Despite the elevated ride height – 8.7 inches of ground clearance, same as the non-hybrid models – there’s not much lean or body roll on corners or jolting over ruts and potholes.
The extra weight of the batteries, installed under the rear seat and cargo deck, give the Crosstrek Hybrid a lower center of gravity than its non-hybrid stalemate, improving its grip on the road, despite the hard compound of its low-rolling-resistance all season 225/55 x 18-inch tires.
Even with the optional moonroof, there’s plenty of headroom front and back for all but the very tallest among us. The back seats, the standard flat bench type used in most crossovers, are comfortable enough for a long ride. (On the final leg of our 150-mile drive, I climbed in back for a short test of rear seat comfort and 30 miles later was still sitting, still comfortably, in back).
Up front, the buckets are firm but supportive and there’s plenty of leg, shoulder and elbow room, even with the moonroof-equipped version’s lower headliner. Instrumentation is easy to see and use. Things that should be oriented toward the driver are. An 8-inch color infotainment touchscreen is standard with the hybrid.
The Crosstrek Hybrid uses a shiftless CVT, but there are two buttons on the leather-wrapped steering wheel that allow the driver to tune performance just a bit. They are the interface for the Subaru SI Drive engine management system and they enable drivers to choose between efficiency in “Intelligent” mode and quicker pedal response and perkier pickup in “Sport.”
There also are three driver-selectable efficiency modes. HEV uses the electric motor as much as possible. Charge uses one of the two motor-generators to charge the hybrid battery on the fly (this isn’t very efficient as it uses almost a gallon of gasoline to give you that 17 miles of range). Save mode reserves stored electricity for later use – perhaps when running in quiet EV mode is desired for wildlife viewing, or for sneaking home late at night.
Off the Road
The 2019 Crosstrek Hybrid is an honest, off-road capable crossover. It uses the same fulltime, mechanical all-wheel drive as other Subarus. Other AWD hybrids use rear-mounted electric motors and can cut off rear-drive when the battery’s depleted.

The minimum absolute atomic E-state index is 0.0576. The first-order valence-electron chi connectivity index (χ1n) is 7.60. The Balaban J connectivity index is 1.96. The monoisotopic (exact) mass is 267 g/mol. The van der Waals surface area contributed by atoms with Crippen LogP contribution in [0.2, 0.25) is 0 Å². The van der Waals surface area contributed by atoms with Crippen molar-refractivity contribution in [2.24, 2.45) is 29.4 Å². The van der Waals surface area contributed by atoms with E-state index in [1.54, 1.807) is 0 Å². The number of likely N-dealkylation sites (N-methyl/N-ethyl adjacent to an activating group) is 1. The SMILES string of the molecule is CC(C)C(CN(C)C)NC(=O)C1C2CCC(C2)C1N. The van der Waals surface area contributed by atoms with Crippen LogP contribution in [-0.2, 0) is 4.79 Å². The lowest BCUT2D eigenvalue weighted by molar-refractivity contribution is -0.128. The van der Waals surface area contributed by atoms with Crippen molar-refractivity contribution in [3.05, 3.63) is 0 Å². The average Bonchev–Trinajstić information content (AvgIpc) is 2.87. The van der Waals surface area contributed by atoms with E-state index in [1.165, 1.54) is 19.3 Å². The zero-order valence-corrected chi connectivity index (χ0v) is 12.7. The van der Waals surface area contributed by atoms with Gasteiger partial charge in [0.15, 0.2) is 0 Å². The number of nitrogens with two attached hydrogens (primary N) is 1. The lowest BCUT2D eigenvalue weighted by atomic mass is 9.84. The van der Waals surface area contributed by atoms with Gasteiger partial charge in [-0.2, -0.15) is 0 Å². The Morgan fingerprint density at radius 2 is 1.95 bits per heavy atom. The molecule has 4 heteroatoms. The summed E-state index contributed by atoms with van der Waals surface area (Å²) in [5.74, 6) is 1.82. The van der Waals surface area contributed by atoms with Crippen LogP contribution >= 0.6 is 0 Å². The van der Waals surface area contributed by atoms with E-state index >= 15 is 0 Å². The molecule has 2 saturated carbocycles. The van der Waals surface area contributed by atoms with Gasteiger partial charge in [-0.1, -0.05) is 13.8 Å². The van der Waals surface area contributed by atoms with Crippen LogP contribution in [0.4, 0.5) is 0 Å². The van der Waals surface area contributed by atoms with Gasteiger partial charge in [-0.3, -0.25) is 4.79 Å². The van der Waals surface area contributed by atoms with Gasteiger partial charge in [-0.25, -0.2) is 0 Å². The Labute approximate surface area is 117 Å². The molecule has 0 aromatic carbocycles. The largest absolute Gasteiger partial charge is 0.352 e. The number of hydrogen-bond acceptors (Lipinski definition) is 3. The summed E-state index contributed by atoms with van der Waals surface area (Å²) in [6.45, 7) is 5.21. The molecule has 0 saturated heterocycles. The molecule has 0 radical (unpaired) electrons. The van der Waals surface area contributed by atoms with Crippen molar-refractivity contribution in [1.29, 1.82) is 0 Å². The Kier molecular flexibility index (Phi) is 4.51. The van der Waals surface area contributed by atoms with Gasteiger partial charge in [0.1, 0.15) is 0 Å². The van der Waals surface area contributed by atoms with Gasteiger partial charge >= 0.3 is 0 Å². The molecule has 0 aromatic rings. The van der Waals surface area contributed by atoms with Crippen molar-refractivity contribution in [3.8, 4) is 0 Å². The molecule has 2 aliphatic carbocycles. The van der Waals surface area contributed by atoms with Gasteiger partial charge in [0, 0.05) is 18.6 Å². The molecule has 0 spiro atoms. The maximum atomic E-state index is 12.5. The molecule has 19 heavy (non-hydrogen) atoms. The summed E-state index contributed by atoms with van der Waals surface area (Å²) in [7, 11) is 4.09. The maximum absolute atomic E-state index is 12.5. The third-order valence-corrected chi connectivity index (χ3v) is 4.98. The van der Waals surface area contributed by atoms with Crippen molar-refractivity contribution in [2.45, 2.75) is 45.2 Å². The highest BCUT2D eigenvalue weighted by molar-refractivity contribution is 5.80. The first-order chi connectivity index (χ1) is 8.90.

The Crosstrek hybrid seemed sure-footed as a mountain-goat on our 10-mile drive along a rutted, rocky and sometimes steep dirt trail in the Santa Ynez mountains.
One benefit of its ability to run in all-electric mode if the battery has enough juice is that you don’t have to rev up the gas engine for torque to clamber over rocky outcroppings or other obstacles, then slam on the brakes once you’ve topped them. The high-torque EV mode lets you climb at a slow, controlled pace for a very smooth up-and-over.
Regenerative braking and excess engine power add juice to the battery while driving, on road or off. That augments the charge you started out with if you plugged in before your trip and gives you some juice to play with when you decide to head off road.
Subaru’s X-Mode with hill descent control is a standard feature that provides low-speed brake and transmission control for steep declines on slippery, uneven trails. It also manages throttle response, stability control and torque vectoring.
The Crosstrek Hybrid’s suspension is tuned to handle the extra weight of the batteries and electric drive, so there’s no worry about bottoming out on bouncy trails.
The 2019 Crosstrek Hybrid loses a bit more than 20 percent of its cargo space to the hybrid system battery pack, which is installed under the rear seat and rear cargo deck. With all the seats up and in place, there’s 15.9 cubic feet of cargo area behind the seats, down from 20.8 cu.-ft. in the non-hybrid. The hybrid’s cargo floor is about three inches above the bottom of the lift gate opening.
The rear seats fold down, bumping total cargo area up to 43.1 cubic feet, versus 55.3 cu.-ft. in the gas-only siblings. It’s not a flat space, either. There’s a drop of about 8 inches from the cargo floor to the folded seat backs.
We weren’t able to try it, but Subaru says the 2019 Crosstrek Hybrid still will hold a mountain bike with the back seats folded away.
The hybrid also can tow a little – unlike many plug-ins. It has a 1,000-pound rating, versus the non-hybrid Crosstrek’s 1,500 lbs.
The hybrid’s rooftop (cargo racks are a dealer optional or you can install your own on the standard low-profile rails) can handle loads of 150 pounds when the wheels are turning, and as much as 700 pounds – such as a camping tent and its occupants – when parked on a level surface.
Subaru lists the rooftop tent capability in the owner’s manual, warranting against damage if the weight limits and other tenting requirements are adhered to.
The Hybrid System
The 2019 Crosstrek Hybrid’s 2.0. liter gas engine cranks out just 137 horsepower and 134 pound-feet of torque, down from 152/145 in the non-hybrid.
But the electric drive motor kicks in when extra acceleration power is needed, and combined output is 148 ponies and 149 pound-feet.